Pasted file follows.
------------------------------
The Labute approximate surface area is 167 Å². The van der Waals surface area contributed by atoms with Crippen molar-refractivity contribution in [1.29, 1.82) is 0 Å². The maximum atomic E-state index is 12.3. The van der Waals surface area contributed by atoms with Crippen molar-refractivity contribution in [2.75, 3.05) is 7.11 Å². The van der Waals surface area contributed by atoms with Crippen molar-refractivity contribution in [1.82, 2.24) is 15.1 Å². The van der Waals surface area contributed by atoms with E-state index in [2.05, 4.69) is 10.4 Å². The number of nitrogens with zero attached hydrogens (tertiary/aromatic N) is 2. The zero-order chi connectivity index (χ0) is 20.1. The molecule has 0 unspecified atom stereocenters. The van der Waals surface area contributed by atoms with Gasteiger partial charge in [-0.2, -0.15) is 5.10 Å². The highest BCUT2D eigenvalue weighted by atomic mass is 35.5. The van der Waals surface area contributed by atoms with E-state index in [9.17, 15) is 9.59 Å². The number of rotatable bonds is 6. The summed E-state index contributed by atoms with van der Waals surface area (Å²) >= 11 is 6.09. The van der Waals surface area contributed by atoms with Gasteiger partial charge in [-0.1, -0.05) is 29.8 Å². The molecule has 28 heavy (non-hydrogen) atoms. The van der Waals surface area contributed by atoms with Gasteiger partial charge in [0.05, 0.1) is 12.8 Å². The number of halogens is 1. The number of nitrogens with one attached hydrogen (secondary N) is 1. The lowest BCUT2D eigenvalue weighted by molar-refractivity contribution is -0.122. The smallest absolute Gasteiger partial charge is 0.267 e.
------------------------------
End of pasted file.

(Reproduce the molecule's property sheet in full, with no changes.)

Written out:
The Labute approximate surface area is 167 Å². The van der Waals surface area contributed by atoms with Crippen molar-refractivity contribution in [1.29, 1.82) is 0 Å². The maximum atomic E-state index is 12.3. The van der Waals surface area contributed by atoms with Crippen molar-refractivity contribution in [2.75, 3.05) is 7.11 Å². The van der Waals surface area contributed by atoms with Crippen molar-refractivity contribution in [1.82, 2.24) is 15.1 Å². The van der Waals surface area contributed by atoms with E-state index in [2.05, 4.69) is 10.4 Å². The number of nitrogens with zero attached hydrogens (tertiary/aromatic N) is 2. The zero-order chi connectivity index (χ0) is 20.1. The molecule has 0 unspecified atom stereocenters. The van der Waals surface area contributed by atoms with Gasteiger partial charge in [-0.2, -0.15) is 5.10 Å². The highest BCUT2D eigenvalue weighted by atomic mass is 35.5. The van der Waals surface area contributed by atoms with E-state index in [9.17, 15) is 9.59 Å². The number of rotatable bonds is 6. The summed E-state index contributed by atoms with van der Waals surface area (Å²) >= 11 is 6.09. The van der Waals surface area contributed by atoms with Gasteiger partial charge in [-0.1, -0.05) is 29.8 Å². The molecule has 28 heavy (non-hydrogen) atoms. The van der Waals surface area contributed by atoms with Gasteiger partial charge in [0.05, 0.1) is 12.8 Å². The number of halogens is 1. The number of nitrogens with one attached hydrogen (secondary N) is 1. The lowest BCUT2D eigenvalue weighted by molar-refractivity contribution is -0.122. The smallest absolute Gasteiger partial charge is 0.267 e.